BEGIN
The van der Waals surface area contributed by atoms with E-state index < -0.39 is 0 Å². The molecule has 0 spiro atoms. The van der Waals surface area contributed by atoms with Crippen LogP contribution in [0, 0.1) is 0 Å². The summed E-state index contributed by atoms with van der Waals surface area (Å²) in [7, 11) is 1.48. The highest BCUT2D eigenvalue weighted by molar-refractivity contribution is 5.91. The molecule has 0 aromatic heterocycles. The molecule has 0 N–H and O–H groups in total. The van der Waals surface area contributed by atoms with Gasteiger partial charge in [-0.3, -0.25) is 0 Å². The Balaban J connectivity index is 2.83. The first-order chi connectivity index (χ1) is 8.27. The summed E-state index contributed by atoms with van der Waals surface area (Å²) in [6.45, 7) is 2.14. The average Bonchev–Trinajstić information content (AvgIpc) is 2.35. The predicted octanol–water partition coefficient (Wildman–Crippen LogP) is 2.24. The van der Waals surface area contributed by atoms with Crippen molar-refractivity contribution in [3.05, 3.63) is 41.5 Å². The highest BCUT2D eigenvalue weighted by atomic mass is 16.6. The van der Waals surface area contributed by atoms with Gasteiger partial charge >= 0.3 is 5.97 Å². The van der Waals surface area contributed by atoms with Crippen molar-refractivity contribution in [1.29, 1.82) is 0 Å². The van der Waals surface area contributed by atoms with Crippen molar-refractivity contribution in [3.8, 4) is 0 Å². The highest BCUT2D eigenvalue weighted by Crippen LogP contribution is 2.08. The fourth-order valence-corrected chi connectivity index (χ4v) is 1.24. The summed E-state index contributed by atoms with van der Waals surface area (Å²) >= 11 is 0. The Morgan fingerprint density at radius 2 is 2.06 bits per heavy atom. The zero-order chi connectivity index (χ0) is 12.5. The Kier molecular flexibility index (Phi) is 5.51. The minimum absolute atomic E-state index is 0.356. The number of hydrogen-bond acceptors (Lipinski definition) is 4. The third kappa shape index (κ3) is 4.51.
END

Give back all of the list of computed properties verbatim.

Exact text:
The van der Waals surface area contributed by atoms with E-state index < -0.39 is 0 Å². The molecule has 0 spiro atoms. The van der Waals surface area contributed by atoms with Crippen LogP contribution in [0, 0.1) is 0 Å². The summed E-state index contributed by atoms with van der Waals surface area (Å²) in [7, 11) is 1.48. The highest BCUT2D eigenvalue weighted by molar-refractivity contribution is 5.91. The molecule has 0 aromatic heterocycles. The molecule has 0 N–H and O–H groups in total. The van der Waals surface area contributed by atoms with Gasteiger partial charge in [-0.3, -0.25) is 0 Å². The Balaban J connectivity index is 2.83. The first-order chi connectivity index (χ1) is 8.27. The summed E-state index contributed by atoms with van der Waals surface area (Å²) in [6.45, 7) is 2.14. The average Bonchev–Trinajstić information content (AvgIpc) is 2.35. The predicted octanol–water partition coefficient (Wildman–Crippen LogP) is 2.24. The van der Waals surface area contributed by atoms with Crippen molar-refractivity contribution in [3.05, 3.63) is 41.5 Å². The highest BCUT2D eigenvalue weighted by atomic mass is 16.6. The van der Waals surface area contributed by atoms with Gasteiger partial charge >= 0.3 is 5.97 Å². The van der Waals surface area contributed by atoms with Crippen molar-refractivity contribution in [1.29, 1.82) is 0 Å². The van der Waals surface area contributed by atoms with Crippen molar-refractivity contribution in [3.8, 4) is 0 Å². The highest BCUT2D eigenvalue weighted by Crippen LogP contribution is 2.08. The fourth-order valence-corrected chi connectivity index (χ4v) is 1.24. The summed E-state index contributed by atoms with van der Waals surface area (Å²) >= 11 is 0. The Morgan fingerprint density at radius 2 is 2.06 bits per heavy atom. The zero-order chi connectivity index (χ0) is 12.5. The Kier molecular flexibility index (Phi) is 5.51. The minimum absolute atomic E-state index is 0.356. The number of hydrogen-bond acceptors (Lipinski definition) is 4. The third kappa shape index (κ3) is 4.51.